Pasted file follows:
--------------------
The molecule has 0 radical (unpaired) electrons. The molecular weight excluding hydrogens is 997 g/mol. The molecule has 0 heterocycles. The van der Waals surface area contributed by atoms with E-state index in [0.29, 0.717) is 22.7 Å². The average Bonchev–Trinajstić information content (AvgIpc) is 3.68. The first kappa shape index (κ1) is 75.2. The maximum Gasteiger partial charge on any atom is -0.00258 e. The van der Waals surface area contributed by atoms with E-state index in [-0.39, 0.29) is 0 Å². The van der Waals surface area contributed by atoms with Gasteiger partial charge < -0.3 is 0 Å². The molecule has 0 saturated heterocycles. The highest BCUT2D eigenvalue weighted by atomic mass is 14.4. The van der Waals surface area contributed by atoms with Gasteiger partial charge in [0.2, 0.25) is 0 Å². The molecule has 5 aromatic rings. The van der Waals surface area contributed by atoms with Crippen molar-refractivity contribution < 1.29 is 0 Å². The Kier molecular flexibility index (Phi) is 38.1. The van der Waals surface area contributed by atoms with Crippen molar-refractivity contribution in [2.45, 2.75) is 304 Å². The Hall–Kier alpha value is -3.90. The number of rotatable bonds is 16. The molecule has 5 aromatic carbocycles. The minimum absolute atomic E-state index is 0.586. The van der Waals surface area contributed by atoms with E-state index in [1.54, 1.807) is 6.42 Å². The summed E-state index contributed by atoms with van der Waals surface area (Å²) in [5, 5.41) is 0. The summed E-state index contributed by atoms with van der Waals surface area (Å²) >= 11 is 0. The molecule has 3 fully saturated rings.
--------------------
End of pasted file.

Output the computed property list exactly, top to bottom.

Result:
The molecule has 0 radical (unpaired) electrons. The molecular weight excluding hydrogens is 997 g/mol. The molecule has 0 heterocycles. The van der Waals surface area contributed by atoms with E-state index in [0.29, 0.717) is 22.7 Å². The average Bonchev–Trinajstić information content (AvgIpc) is 3.68. The first kappa shape index (κ1) is 75.2. The maximum Gasteiger partial charge on any atom is -0.00258 e. The van der Waals surface area contributed by atoms with E-state index in [-0.39, 0.29) is 0 Å². The van der Waals surface area contributed by atoms with Gasteiger partial charge < -0.3 is 0 Å². The molecule has 0 saturated heterocycles. The highest BCUT2D eigenvalue weighted by atomic mass is 14.4. The van der Waals surface area contributed by atoms with Gasteiger partial charge in [0.2, 0.25) is 0 Å². The molecule has 5 aromatic rings. The van der Waals surface area contributed by atoms with Crippen molar-refractivity contribution < 1.29 is 0 Å². The Kier molecular flexibility index (Phi) is 38.1. The van der Waals surface area contributed by atoms with Crippen molar-refractivity contribution in [2.45, 2.75) is 304 Å². The Hall–Kier alpha value is -3.90. The number of rotatable bonds is 16. The molecule has 5 aromatic carbocycles. The minimum absolute atomic E-state index is 0.586. The van der Waals surface area contributed by atoms with E-state index in [1.54, 1.807) is 6.42 Å². The summed E-state index contributed by atoms with van der Waals surface area (Å²) in [5, 5.41) is 0. The summed E-state index contributed by atoms with van der Waals surface area (Å²) >= 11 is 0. The molecule has 3 fully saturated rings.